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Korean Buddha Statue

Buddha statues represent idealized images of the historic person Siddharta Gautama, the founder of Buddhism who lived around 500 B.C. in Northern India. Buddhism came from China to Korea and had its first golden age in the 6th century A.D.

The figure is presented as Buddha Amithaba, a tradition of Buddhism where belief in the all-goodness of the transcendent Buddha (Amithaba) and the expectation of rebirth in the "Pure Land" is of central importance.

The "Pure Land" is a peaceful, paradisiacal world where everything is designed to alleviate getting to enlightenment and Nirvana.

A Buddha statue is not crafted as a decorative work of art but is used for teaching and even enlightenment of the viewer. Commissioning a Buddha statue is recognized as a good deed, which has a positive effect on the next incarnation.

These figures also serve as a reliquary caskets; in the interior of the figure is a cavity which holds paper slips with "Buddha souls", people who are unified with Buddha.

Die Buddha figure made of gilt wood, which surely stood in a temple, is attributable to the end of Goryeo dynasty or the beginning of Joseon dynasty (around 1400 A.D.)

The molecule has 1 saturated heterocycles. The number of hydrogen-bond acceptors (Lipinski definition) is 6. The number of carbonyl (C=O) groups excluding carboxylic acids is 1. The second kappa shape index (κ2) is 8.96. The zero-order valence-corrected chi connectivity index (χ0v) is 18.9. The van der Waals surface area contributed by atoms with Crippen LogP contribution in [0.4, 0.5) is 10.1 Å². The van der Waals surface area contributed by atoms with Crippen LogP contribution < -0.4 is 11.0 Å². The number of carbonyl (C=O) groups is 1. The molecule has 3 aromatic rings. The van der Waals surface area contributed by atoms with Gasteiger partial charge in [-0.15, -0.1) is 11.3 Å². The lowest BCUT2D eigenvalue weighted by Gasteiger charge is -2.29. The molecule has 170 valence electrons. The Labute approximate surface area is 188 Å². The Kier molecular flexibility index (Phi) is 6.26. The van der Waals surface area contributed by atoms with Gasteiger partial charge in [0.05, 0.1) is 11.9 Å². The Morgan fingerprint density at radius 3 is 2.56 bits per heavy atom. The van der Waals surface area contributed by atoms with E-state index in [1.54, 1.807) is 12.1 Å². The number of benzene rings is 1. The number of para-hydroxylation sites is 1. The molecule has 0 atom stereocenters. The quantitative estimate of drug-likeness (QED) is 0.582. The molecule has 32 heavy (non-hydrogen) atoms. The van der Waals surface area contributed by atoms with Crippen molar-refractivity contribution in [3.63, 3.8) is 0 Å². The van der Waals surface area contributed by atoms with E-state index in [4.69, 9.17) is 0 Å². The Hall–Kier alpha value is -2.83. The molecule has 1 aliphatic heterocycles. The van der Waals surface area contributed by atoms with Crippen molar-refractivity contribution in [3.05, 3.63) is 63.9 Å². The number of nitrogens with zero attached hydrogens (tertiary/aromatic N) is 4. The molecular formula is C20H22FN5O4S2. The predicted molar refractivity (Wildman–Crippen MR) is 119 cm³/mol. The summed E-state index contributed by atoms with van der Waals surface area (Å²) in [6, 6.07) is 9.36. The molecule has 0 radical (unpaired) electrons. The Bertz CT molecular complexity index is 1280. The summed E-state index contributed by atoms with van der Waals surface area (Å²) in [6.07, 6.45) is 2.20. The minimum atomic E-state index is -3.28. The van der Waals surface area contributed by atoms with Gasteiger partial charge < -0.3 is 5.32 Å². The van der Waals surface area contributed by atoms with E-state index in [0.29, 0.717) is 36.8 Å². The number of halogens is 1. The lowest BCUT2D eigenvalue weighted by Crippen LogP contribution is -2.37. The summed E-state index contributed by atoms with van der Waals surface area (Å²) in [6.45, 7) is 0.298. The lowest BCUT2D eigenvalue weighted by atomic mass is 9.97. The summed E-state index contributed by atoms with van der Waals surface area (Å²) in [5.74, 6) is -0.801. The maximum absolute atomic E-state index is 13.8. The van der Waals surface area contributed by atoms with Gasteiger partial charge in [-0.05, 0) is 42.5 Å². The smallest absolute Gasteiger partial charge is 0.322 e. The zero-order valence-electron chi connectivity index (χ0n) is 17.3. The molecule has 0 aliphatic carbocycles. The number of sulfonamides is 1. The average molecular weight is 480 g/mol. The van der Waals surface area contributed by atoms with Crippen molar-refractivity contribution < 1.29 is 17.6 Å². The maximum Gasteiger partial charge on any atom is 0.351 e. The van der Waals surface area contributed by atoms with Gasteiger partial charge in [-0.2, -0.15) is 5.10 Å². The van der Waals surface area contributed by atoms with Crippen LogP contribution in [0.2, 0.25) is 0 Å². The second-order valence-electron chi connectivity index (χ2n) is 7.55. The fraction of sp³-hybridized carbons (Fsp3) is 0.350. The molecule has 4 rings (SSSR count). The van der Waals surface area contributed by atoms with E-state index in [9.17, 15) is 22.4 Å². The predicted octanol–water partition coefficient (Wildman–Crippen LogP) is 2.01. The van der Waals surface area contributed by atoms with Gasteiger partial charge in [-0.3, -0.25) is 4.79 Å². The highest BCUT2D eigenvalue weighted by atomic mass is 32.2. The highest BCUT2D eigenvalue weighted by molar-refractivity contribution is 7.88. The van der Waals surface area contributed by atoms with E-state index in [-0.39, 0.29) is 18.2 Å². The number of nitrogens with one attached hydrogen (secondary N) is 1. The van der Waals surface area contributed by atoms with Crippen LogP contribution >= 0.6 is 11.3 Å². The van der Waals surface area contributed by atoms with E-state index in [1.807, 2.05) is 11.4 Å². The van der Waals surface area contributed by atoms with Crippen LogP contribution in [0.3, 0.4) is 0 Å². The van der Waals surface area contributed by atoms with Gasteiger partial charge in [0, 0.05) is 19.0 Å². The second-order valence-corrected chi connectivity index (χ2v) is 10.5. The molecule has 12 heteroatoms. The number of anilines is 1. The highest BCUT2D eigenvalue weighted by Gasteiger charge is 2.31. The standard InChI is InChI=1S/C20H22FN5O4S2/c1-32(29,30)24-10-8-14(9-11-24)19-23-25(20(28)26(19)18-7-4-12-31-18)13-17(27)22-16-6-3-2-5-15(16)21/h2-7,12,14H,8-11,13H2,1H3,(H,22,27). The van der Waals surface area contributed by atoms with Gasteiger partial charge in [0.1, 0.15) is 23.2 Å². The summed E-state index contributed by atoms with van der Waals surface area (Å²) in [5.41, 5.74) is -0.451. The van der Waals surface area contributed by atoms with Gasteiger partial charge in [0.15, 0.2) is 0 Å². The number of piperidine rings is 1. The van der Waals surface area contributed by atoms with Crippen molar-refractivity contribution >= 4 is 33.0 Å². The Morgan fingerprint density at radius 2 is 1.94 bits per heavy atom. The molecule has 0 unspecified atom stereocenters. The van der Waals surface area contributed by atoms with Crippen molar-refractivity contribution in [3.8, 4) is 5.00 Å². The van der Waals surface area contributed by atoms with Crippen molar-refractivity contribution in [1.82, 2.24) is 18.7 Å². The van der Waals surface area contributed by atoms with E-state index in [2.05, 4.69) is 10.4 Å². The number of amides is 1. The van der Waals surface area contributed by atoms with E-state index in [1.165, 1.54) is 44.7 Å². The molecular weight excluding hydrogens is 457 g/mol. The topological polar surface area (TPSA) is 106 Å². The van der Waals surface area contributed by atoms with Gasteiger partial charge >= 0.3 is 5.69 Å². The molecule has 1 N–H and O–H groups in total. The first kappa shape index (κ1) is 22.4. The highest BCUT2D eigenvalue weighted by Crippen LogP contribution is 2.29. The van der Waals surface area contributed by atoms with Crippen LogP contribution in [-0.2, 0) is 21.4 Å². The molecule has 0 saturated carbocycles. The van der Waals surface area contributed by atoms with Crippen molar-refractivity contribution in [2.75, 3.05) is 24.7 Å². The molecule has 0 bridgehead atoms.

Buddha sits in the lotus position, a sitting posture with legs crossed, used for meditation in Eastern religions. The statue shows some of the characteristics in which the spiritually awakened are presented: his body has a golden glow, his ears are long, the hair is curled and his eyes are half closed in state of meditation.

The glass bead on his forehead between the eyes represents the Third Eye, the Buddhist symbol for spiritual awakening (enlightenment) and wisdom. The bead is not original; it is possible that a valuable gem, which was placed there instead, was removed.

Additionally, the middle finger of the left hand has broken off, the hand is loose.